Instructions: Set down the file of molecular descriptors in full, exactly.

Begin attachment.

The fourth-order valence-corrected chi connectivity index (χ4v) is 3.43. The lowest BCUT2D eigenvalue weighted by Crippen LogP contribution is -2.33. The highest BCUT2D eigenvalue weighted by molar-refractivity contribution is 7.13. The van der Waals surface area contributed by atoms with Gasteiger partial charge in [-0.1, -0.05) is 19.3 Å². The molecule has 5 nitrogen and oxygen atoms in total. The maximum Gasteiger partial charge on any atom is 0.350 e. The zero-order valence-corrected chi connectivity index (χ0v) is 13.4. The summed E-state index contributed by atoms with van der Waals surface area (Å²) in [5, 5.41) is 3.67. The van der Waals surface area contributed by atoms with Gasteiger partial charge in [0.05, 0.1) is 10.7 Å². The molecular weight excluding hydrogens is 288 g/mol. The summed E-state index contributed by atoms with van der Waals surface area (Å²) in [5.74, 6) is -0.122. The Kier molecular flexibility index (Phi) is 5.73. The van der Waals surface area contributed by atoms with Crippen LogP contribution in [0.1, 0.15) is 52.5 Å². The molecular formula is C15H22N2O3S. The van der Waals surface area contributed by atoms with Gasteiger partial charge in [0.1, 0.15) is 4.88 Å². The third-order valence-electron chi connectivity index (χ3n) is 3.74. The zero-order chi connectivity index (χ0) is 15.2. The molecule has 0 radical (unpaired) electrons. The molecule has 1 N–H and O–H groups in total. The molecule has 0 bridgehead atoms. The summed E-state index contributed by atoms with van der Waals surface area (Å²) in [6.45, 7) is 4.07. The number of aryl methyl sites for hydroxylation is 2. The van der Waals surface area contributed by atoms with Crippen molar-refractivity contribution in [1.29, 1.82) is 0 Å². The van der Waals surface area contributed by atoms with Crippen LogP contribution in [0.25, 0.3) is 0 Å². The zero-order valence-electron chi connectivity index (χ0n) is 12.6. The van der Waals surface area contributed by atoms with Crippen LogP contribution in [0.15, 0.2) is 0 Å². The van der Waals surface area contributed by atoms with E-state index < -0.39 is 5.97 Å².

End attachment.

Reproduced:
The fourth-order valence-corrected chi connectivity index (χ4v) is 3.43. The lowest BCUT2D eigenvalue weighted by Crippen LogP contribution is -2.33. The highest BCUT2D eigenvalue weighted by molar-refractivity contribution is 7.13. The van der Waals surface area contributed by atoms with Gasteiger partial charge in [-0.1, -0.05) is 19.3 Å². The molecule has 5 nitrogen and oxygen atoms in total. The maximum Gasteiger partial charge on any atom is 0.350 e. The zero-order valence-corrected chi connectivity index (χ0v) is 13.4. The summed E-state index contributed by atoms with van der Waals surface area (Å²) in [5, 5.41) is 3.67. The van der Waals surface area contributed by atoms with Gasteiger partial charge in [0.05, 0.1) is 10.7 Å². The molecular weight excluding hydrogens is 288 g/mol. The summed E-state index contributed by atoms with van der Waals surface area (Å²) in [5.74, 6) is -0.122. The Kier molecular flexibility index (Phi) is 5.73. The van der Waals surface area contributed by atoms with Crippen LogP contribution in [0.1, 0.15) is 52.5 Å². The molecular formula is C15H22N2O3S. The van der Waals surface area contributed by atoms with Gasteiger partial charge in [0.1, 0.15) is 4.88 Å². The third-order valence-electron chi connectivity index (χ3n) is 3.74. The zero-order chi connectivity index (χ0) is 15.2. The molecule has 0 radical (unpaired) electrons. The molecule has 1 N–H and O–H groups in total. The molecule has 0 bridgehead atoms. The summed E-state index contributed by atoms with van der Waals surface area (Å²) in [6.45, 7) is 4.07. The number of aryl methyl sites for hydroxylation is 2. The van der Waals surface area contributed by atoms with Crippen molar-refractivity contribution in [1.29, 1.82) is 0 Å². The van der Waals surface area contributed by atoms with Crippen LogP contribution in [0.25, 0.3) is 0 Å². The zero-order valence-electron chi connectivity index (χ0n) is 12.6. The van der Waals surface area contributed by atoms with Crippen LogP contribution in [0.15, 0.2) is 0 Å². The van der Waals surface area contributed by atoms with E-state index < -0.39 is 5.97 Å².